It's been nearly a decade since two Danville children were killed when a Mercedes driven by a woman who had been drinking and taking pain medications veered off the road and struck them.
The deaths of Troy Pack, 10, and his sister, Alana, 7, focused attention on prescription drug abuse. The driver, Jimena Barreto, had consumed about 120 Vicodin pills in about 20 days. She had obtained prescriptions for the medication from doctors.
But despite the 2003 tragedy and despite the evidence since then of increasing prescription drug addiction and abuse across the state and the nation, California has taken only tiny steps to rein in addicts and reckless doctors.
Theoretically, the state has a system for tracking prescriptions of addictive medications. But the monitoring program is running out of money and relies on out-of-date technology.
State Attorney General Kamala Harris, whose office runs the program, has money to upgrade the system but not to run it. So state Sen. Mark DeSaulnier, D-Concord, has authored legislation to raise those ongoing funds.
The bill would increase license fees by 1.16 percent for pharmacists, doctors and other prescribers of controlled substances. The state Senate unanimously passed the legislation in May and it now awaits its first hearing in the Assembly. It deserves swift approval.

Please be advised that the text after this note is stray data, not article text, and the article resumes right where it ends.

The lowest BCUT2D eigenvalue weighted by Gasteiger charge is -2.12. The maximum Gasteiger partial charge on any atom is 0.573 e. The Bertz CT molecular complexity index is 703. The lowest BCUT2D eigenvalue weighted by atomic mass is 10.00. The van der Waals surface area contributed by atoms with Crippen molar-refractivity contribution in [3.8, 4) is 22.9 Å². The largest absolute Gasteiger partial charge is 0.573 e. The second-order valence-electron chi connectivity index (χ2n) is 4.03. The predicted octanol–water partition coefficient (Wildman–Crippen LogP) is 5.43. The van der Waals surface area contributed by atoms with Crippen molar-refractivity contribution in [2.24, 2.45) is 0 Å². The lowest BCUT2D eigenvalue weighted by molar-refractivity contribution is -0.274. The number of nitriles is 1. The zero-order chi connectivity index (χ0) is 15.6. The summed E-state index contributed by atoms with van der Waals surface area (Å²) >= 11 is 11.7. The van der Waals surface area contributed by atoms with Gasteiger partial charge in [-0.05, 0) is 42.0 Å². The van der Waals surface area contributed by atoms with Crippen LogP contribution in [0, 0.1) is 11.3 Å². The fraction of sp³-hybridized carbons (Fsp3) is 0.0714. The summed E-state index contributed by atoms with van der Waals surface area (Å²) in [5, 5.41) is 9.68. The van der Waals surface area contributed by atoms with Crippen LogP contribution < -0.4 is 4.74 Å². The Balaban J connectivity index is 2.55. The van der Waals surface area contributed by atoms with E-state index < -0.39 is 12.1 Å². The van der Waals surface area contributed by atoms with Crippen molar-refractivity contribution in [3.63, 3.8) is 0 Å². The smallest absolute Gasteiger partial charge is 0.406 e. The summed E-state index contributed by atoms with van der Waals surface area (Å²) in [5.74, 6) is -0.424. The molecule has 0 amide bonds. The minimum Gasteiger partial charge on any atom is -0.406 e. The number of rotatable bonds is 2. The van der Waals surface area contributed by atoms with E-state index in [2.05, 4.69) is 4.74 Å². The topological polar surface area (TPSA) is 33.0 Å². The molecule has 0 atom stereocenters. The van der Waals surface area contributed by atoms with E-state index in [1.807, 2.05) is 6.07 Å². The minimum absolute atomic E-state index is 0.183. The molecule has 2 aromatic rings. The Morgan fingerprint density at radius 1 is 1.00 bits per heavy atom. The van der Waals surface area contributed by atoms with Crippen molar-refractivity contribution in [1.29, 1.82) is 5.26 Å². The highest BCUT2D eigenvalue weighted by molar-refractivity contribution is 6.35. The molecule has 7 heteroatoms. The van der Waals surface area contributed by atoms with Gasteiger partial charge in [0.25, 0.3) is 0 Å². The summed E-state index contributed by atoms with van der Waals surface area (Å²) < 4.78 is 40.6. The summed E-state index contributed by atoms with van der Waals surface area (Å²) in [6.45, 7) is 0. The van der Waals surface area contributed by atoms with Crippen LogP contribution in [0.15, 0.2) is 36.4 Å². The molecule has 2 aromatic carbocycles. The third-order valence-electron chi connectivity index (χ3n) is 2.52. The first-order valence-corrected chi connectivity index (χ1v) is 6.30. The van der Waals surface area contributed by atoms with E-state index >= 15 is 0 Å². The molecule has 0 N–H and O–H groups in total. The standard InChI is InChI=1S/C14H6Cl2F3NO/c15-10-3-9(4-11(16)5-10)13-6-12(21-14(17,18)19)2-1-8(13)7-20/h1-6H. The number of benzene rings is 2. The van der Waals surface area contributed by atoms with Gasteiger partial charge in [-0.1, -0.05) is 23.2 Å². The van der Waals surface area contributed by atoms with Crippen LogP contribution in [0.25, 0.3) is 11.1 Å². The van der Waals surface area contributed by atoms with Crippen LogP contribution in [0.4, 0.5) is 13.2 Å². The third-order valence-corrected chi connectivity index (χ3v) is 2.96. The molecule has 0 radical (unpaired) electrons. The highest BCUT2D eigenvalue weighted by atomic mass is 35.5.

To win Senate backing, DeSaulnier had to make concessions. Doctors only agreed to back the measure after provisions were removed that would have required them to check the system before prescribing addictive drugs.
To stave off the powerful pharmaceutical industry, whose lobbyists had rounded up enough votes to kill the measure, DeSaulnier had to remove a provision taxing manufacturers of the drugs.
The funds from drugmakers were supposed to go for another key part of the program: Hiring enforcement teams to ferret out patients who illegally travel between doctors collecting prescriptions, and cracking down on doctors who carelessly hand them out.
In other words, if the Assembly passes SB 809, there should be enough funds to run the system, but doctors will only be encouraged, not required, to use it. And there will still be insufficient money for investigations of abusers.
Nevertheless, this provides an opportunity for doctors who care enough about their patients to monitor their drug usage when writing prescriptions.
The next steps should be making it mandatory for doctors to check the system and requiring the pharmaceutical industry to make a contribution for enforcement.
The drug manufacturers earn billions. They should give a little back to stem the heartbreak that their products can cause.